Many of our words are wasted not on teaching, but on announcements, directions, and updates. Imagine yourself waiting at an airport. Think of the constant stream of “important announcements” broadcast over the speakers. There are so many, that you simply stop hearing them.
When you’re up speaking in front of a group, it’s so easy to assume that they’re hanging on your every word. The reality is we are incapable of hearing as fast as people speak. We can’t hear everything someone says, let alone remember, let alone understand.
As someone who experienced burn out while teaching, and has watched friends and family members burn out as well, I know that it’s a real affliction, but one that is rarely addressed.
In this article we’ll look at why we allow ourselves to stay in unhealthy situations for years. Why don’t we make changes to better ourselves? The status quo bias has an answer…
Almost every teacher I asked said they regularly leave school still feeling they have a lot of work to do. And almost everyone agrees to do things they don’t really want to do. This leads to burnout and cynicism! Let’s look at 3 ways to set limits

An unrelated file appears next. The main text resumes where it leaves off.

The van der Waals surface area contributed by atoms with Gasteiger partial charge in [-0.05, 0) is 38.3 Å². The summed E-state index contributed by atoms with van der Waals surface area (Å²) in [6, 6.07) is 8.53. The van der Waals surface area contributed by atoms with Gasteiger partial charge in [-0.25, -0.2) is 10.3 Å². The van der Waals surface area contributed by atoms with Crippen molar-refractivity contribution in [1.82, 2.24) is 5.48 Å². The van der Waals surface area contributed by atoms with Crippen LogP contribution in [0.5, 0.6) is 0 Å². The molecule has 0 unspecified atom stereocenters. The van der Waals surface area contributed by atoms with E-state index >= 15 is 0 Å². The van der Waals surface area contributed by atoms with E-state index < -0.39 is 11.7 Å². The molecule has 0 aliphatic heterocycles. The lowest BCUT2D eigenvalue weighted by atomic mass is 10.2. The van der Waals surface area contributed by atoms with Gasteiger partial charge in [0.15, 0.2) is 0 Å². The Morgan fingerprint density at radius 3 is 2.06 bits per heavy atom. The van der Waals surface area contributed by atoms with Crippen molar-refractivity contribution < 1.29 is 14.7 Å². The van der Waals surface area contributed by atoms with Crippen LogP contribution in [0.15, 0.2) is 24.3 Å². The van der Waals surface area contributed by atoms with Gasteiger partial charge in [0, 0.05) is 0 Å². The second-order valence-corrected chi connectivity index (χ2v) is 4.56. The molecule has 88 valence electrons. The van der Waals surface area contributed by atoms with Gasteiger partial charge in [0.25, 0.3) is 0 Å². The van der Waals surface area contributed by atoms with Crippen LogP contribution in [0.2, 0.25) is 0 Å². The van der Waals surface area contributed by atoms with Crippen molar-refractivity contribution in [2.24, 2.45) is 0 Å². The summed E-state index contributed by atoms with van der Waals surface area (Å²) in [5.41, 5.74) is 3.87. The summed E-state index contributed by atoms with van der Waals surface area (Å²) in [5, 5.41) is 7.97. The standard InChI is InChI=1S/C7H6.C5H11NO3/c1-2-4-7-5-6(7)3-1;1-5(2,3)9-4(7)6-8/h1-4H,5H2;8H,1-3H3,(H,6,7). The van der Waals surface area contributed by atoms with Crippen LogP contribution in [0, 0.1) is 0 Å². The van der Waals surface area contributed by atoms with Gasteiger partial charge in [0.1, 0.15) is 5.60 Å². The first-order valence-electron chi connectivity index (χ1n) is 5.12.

The top five links of the month, from my weekly Curiosities and Puzzlements newsletter.
Teaching is a job that never ends, and as a result, it starts to take over every aspect of a teacher’s life. This is bad. You get stressed, which leads to unhealthy behavior, which leads to more stress, and so on! But healthy, happy students need a healthy, happy teacher.
Podcasts are my biggest source of inspiration. The hosts and guests often remind me of gifted kids: self-starters with independent streaks who are deeply interested in unusual topics. Here are three top-notch episodes I’ve listened to recently.
A final wrap up of the First Level series, three ideas from the archives that fit perfectly with setting up a long term goal in the first weeks of school.
Do you know what your kids’ goals are beyond grades? Take a few minutes to delve into their lives outside of the classroom.